It is therefore an object of this invention to provide an improved random number generator.

Another object of this invention is to provide a random number generator using a physical noise source to generate random numbers.

Another object of this invention is to provide a method of correcting random numbers derived from a physical noise source for statistical imperfections arising from the electronic circuits used.

Another object of this invention is to provide a method for correcting random bits derived from a physical noise source without reference to bits previously generated.

SUMMARY OF THE INVENTION In practicing this invention, a method is provided in which a first sequence of random bits is derived from a physical noise source. The bits in consecutive pairs of bits of the first sequence are compared to develop a second sequence of random bits. The first bit of the pair is complemented if the second bit in the pair of first sequence bits is a first value. The first bit of the pair is unchanged if the second bit in the pair of first sequence bits is a second value. The bits in the second sequence are formed by the first bits of the pairs modified as described. The sequence of random numbers can then be developed from the second sequence of random bits by complementing every other bit in the second sequence. Random words can be developed from the random bit sequence.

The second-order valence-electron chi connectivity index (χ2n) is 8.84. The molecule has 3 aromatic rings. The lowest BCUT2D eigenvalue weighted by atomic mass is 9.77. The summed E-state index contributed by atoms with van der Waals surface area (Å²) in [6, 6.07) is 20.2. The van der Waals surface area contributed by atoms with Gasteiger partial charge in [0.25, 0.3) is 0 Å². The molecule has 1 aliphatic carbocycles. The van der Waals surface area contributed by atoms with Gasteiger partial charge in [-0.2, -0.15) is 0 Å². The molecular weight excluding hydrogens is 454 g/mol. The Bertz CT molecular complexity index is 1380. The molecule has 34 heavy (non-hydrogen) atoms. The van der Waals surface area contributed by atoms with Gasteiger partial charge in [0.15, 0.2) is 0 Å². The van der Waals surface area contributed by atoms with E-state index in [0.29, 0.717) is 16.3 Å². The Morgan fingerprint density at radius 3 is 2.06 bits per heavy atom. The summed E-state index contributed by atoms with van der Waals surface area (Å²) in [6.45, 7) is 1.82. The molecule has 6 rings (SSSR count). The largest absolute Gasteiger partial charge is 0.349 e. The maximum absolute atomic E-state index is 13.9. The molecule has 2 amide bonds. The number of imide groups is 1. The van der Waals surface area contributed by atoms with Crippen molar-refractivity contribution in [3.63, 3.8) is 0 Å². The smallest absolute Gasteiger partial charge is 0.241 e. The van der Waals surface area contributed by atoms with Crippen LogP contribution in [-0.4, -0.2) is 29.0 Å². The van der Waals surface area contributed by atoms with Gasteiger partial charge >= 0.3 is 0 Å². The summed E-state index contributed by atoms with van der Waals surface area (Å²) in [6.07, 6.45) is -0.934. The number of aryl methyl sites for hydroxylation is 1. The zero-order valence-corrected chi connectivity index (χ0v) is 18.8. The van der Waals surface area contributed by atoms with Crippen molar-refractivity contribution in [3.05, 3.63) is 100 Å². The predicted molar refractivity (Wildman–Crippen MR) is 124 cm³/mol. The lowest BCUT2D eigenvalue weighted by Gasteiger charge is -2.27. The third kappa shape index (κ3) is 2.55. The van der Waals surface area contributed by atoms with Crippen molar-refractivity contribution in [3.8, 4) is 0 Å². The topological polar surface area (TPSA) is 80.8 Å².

DESCRIPTION OF THE DRAWINGS The invention is illustrated in the drawings, of which:

I FIG. 1 is a partial block diagram and partial schematic of the random number generator; and

FIG. 2 shows the timing of the clock pulses.

DESCRIPTION OF THE INVENTION A first sequence of random bits is derived from a physical noise source. Referring to FIG. 1, a noise source 10 develops a white noise output which is one input of comparator 16. The other input of comparator 16 is connected to a DC reference voltage which is approximately equal to the median level of the noise from noise source 10. The output of comparator 16 is then a square wave that makes a transition from space to mark whenever the noise from noise source 10 crosses the reference-voltage level in one direction and makes a transition from mark to space when the noise from noise source 10 crosses the reference-voltage level in the other direction.

The output of comparator 16 is applied to the toggle input of toggle flip-flop 11, which changes state from reset to set or from set to reset every time the input square wave changes from mark to space.

Bias can result from flip-flop 11 spending more time in one state than in the other. This arises from the properties of the flip-flop. For toggling to occur, the mark interval of the input square wave must be long enough to prime the flip-flop for a change of state. If the mark interval is too short, complementation will not occur on the mark-space transition. In any actual flip-flop, the components will not be exactly symmetrical so that the mark interval required to prime for a state change in one direction may be slightly longer than that required to prime for a state change in the other direction. The properties of the noise from noise generator 10 give rise to a distribution of mark intervals such that a certain fraction are long enough to initiate a state change in one direction but are not long enough to initiate a state change in the other direction. Thus, a bias will arise.